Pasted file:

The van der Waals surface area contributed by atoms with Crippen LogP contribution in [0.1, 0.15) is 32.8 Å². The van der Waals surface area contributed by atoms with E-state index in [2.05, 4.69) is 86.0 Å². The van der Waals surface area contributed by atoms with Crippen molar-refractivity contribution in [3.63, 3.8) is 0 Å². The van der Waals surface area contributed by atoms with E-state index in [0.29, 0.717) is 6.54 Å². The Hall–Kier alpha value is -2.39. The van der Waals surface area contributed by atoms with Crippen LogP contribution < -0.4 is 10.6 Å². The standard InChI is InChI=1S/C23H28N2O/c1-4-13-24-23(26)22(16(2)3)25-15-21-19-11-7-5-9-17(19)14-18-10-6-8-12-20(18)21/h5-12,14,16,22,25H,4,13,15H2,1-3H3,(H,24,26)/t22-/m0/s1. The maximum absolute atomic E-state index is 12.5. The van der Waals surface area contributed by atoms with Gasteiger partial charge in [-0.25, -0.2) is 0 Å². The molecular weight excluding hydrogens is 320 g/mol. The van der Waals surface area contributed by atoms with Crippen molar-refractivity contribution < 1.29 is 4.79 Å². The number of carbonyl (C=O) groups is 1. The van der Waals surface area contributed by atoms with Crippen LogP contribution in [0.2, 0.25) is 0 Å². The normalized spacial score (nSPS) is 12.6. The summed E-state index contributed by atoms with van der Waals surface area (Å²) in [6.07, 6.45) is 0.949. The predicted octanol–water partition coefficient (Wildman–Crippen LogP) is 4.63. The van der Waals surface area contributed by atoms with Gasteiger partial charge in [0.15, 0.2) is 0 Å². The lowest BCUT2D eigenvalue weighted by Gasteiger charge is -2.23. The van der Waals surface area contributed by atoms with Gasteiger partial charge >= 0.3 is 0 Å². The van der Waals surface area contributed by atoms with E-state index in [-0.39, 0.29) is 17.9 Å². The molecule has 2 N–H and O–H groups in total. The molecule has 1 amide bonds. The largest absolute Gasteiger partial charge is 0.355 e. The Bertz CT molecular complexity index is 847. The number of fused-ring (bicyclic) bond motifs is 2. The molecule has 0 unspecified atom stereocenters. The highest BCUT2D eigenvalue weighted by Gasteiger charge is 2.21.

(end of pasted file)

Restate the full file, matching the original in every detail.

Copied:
The van der Waals surface area contributed by atoms with Crippen LogP contribution in [0.1, 0.15) is 32.8 Å². The van der Waals surface area contributed by atoms with E-state index in [2.05, 4.69) is 86.0 Å². The van der Waals surface area contributed by atoms with Crippen molar-refractivity contribution in [3.63, 3.8) is 0 Å². The van der Waals surface area contributed by atoms with E-state index in [0.29, 0.717) is 6.54 Å². The Hall–Kier alpha value is -2.39. The van der Waals surface area contributed by atoms with Crippen LogP contribution < -0.4 is 10.6 Å². The standard InChI is InChI=1S/C23H28N2O/c1-4-13-24-23(26)22(16(2)3)25-15-21-19-11-7-5-9-17(19)14-18-10-6-8-12-20(18)21/h5-12,14,16,22,25H,4,13,15H2,1-3H3,(H,24,26)/t22-/m0/s1. The maximum absolute atomic E-state index is 12.5. The van der Waals surface area contributed by atoms with Gasteiger partial charge in [-0.25, -0.2) is 0 Å². The molecular weight excluding hydrogens is 320 g/mol. The van der Waals surface area contributed by atoms with Crippen molar-refractivity contribution < 1.29 is 4.79 Å². The number of carbonyl (C=O) groups is 1. The van der Waals surface area contributed by atoms with Crippen LogP contribution in [0.2, 0.25) is 0 Å². The normalized spacial score (nSPS) is 12.6. The summed E-state index contributed by atoms with van der Waals surface area (Å²) in [6.07, 6.45) is 0.949. The predicted octanol–water partition coefficient (Wildman–Crippen LogP) is 4.63. The van der Waals surface area contributed by atoms with Gasteiger partial charge in [0.15, 0.2) is 0 Å². The lowest BCUT2D eigenvalue weighted by Gasteiger charge is -2.23. The van der Waals surface area contributed by atoms with Gasteiger partial charge >= 0.3 is 0 Å². The van der Waals surface area contributed by atoms with E-state index in [-0.39, 0.29) is 17.9 Å². The molecule has 2 N–H and O–H groups in total. The molecule has 1 amide bonds. The largest absolute Gasteiger partial charge is 0.355 e. The Bertz CT molecular complexity index is 847. The number of fused-ring (bicyclic) bond motifs is 2. The molecule has 0 unspecified atom stereocenters. The highest BCUT2D eigenvalue weighted by Gasteiger charge is 2.21.